NZ First MP Shane Jones has stomped with his clod hoppers where he has no business to be again:

Regional Development Minister Shane Jones has climbed into the leadership of dairy giant Fonterra, calling for chairman John Wilson to follow chief executive Theo Spierings out the door.

Jones said he told the company it should stop being political and instead focus on its business.

Says the Minister who uses personal attacks instead of polite discourse and ought to be focusing on politics not meddling in business.

They should focus less on interfering in politics and more on justifying the money they’ve lost overseas. I believe that they have become disconnected from the farming community.”

Jones said he had suggested to Agriculture Minister Damien O’Connor whether it was time to restructure the dairy co-op, and singled out Wilson for special mention.

Doesn’t he know that the Dairy Industry Restructuring Act (DIRA), under which Fonterra was created, is under review already?

The leadership of Fonterra, I believe, starting with the chairman, is full of its own importance and has become disconnected.”

He said there was an absolute absence of accountability for the “enormous amounts of dough” that the current chairman had presided over.

This sounds very like a minister full of his own importance presiding over a billion dollar slush fund with little accountability.

The CEO has gone, well that’s only one party of the double-Dutch we’ve had to put up with in Fonterra over the last nine years. I thoroughly believe this … that as the CEO leaves Fonterra, the chairman should in quick order catch the next cab out of town.

Double-Dutch? Is this a xenophobic reference to the retiring CEO Theo Spierings and past chair Sir Henry van der Heyden who stepped down nearly a decade ago?

“I’ve been bloody disappointed that Fonterra, in my view, the leadership has not accepted that there’s a new Government and there is a new narrative and I’ve had a gutsful of them believing they are bigger then what they really are.” . .

Believing they’re bigger than they are? That’s rich coming from the party with far more power – and voter money – than its voter support at the election entitle it to.

This sort of tirade does nothing to reassure  businesses which are already very wary of the policies and directions of the government.:

The time has come for the Prime Minister to step in and discipline her Regional Economic Development Minister who repeatedly seeks publicity by attacking business leaders, National’s Regional Economic Development spokesperson Paul Goldsmith said today.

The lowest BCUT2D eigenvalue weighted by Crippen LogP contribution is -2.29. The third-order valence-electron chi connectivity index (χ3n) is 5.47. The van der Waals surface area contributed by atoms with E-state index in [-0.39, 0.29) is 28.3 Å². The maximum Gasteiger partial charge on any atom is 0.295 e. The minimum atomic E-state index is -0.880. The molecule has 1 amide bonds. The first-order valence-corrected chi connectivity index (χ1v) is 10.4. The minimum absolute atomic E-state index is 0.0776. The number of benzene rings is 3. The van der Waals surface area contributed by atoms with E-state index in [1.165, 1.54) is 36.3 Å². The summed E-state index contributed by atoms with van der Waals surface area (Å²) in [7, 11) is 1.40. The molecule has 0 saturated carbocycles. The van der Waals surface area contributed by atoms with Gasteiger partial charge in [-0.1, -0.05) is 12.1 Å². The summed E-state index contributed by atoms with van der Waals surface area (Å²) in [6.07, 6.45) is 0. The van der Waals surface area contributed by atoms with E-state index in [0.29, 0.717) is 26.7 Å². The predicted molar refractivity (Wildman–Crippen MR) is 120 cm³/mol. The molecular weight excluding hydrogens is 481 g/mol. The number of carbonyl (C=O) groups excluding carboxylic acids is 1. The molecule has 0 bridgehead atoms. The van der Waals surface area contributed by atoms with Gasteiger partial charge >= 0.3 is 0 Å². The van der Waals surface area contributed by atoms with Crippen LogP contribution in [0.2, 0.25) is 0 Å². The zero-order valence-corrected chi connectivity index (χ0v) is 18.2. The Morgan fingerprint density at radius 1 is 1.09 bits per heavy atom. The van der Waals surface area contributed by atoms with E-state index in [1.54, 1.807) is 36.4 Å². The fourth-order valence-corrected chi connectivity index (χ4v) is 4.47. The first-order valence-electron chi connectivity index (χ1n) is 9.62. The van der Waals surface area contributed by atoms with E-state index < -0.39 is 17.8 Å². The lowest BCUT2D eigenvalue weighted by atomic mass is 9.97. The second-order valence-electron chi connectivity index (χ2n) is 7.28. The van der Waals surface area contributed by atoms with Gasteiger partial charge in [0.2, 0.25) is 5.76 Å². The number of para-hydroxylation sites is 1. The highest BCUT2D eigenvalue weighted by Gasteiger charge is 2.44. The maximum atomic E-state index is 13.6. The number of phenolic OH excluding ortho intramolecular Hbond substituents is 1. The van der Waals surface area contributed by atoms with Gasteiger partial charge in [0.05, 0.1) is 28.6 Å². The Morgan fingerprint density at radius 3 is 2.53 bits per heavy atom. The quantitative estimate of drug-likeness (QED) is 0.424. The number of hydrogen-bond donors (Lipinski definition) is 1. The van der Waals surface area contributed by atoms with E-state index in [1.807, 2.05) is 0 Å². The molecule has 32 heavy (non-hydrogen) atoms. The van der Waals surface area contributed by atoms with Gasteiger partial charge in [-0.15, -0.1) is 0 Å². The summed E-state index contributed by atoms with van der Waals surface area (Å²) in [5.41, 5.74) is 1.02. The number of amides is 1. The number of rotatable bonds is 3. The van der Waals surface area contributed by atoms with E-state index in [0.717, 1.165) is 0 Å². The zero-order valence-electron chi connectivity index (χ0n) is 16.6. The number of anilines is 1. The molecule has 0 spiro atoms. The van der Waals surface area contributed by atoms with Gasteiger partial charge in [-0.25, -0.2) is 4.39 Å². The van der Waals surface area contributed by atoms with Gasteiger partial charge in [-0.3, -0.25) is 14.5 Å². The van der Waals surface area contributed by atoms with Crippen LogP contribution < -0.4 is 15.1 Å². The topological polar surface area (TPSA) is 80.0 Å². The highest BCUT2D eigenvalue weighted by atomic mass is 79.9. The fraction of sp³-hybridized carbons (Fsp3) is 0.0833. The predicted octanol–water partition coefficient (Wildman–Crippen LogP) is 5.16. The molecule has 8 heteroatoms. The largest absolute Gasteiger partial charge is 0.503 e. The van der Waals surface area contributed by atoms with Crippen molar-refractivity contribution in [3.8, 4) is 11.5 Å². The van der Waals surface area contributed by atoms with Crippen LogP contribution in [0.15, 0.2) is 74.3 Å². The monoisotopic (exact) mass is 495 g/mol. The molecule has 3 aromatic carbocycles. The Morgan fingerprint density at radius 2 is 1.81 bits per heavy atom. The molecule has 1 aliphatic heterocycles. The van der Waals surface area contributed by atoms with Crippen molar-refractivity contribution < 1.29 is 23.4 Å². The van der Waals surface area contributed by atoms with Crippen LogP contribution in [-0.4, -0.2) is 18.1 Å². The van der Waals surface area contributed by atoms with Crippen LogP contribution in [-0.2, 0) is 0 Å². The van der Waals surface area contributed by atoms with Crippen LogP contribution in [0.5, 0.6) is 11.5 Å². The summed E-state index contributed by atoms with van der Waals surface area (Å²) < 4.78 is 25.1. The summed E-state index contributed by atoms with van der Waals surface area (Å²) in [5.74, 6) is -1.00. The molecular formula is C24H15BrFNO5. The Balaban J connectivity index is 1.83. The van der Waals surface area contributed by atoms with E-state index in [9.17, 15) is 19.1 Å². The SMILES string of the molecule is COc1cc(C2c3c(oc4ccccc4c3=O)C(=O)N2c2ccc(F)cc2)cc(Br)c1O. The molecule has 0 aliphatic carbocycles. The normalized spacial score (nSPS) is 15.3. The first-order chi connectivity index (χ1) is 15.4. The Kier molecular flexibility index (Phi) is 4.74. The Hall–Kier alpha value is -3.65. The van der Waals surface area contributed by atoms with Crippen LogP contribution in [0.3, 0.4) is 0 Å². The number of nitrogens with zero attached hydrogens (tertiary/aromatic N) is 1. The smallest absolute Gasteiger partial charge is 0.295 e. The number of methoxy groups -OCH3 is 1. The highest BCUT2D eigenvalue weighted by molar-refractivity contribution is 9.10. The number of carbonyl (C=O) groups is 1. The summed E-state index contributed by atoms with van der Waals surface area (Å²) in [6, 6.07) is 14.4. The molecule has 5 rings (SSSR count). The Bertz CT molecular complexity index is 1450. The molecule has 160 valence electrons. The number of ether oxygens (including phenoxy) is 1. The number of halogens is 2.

“Business confidence in New Zealand is plummeting and the reasons for that are mounting.

“The Government’s low growth policies like higher taxes and stronger unions are causing businesses to hire fewer people and invest less in growth and it has them concerned about the future of New Zealand and who can blame them?

“Because on top of that you have a loudmouth Regional Economic Development Minister who’s putting his own ego and need for publicity ahead of the interests of New Zealand.

“Shane Jones’ attacks on Fonterra’s leadership are the latest burp from a man who is fast losing any respect he once had.

“He says Fonterra’s leadership is ‘full of their own importance’.  That sounds like a more apt description of himself.

“He even added he’s ‘worried about the absolute absence of accountability for the enormous amounts of dough that the current Fonterrra chairman has presided over’.

“This is startling hypocrisy from the same man who defended his own region getting the lion’s share of funding from his billion-dollar Provincial Growth Fund by stating ‘to the winner goes the booty’.

“Well it’s not his booty and it’s clear Shane Jones has no idea what accountability means.

“This Government has decided to spend $3 billion over the next three years on regional economic development, including roundabouts and church restorations. It’s critical the responsible is up to the job and focused on doing his job well.

“At the moment, all he seems good for is attacking business leaders whenever a few days have gone by without some of the media coverage for which he craves.

A friend who was at the KPMG breakfast at which Jones launched his tirade said it was entirely inappropriate, and a very poor reflection on the MP and the government.

Fonterra is a co-operative. The performance of the company and its chair are the business of its shareholders not an MP.

There is some dissatisfaction and there are concerns but this season’s  milk price is the third highest since the company was formed.

Shareholders could well be more concerned about the MP who has no business interfering in their business than the chair’s performance.

So Jones’s loose lips could well strengthen the position of Wilson who is up for re-election this year.


Rural round-up

May 13, 2018

Farming programme empowers Maori women in Northland – Bayley Moor:

A programme aimed at upskilling and empowering Māori women in the farming industry has seen its first cohort from Northland graduate.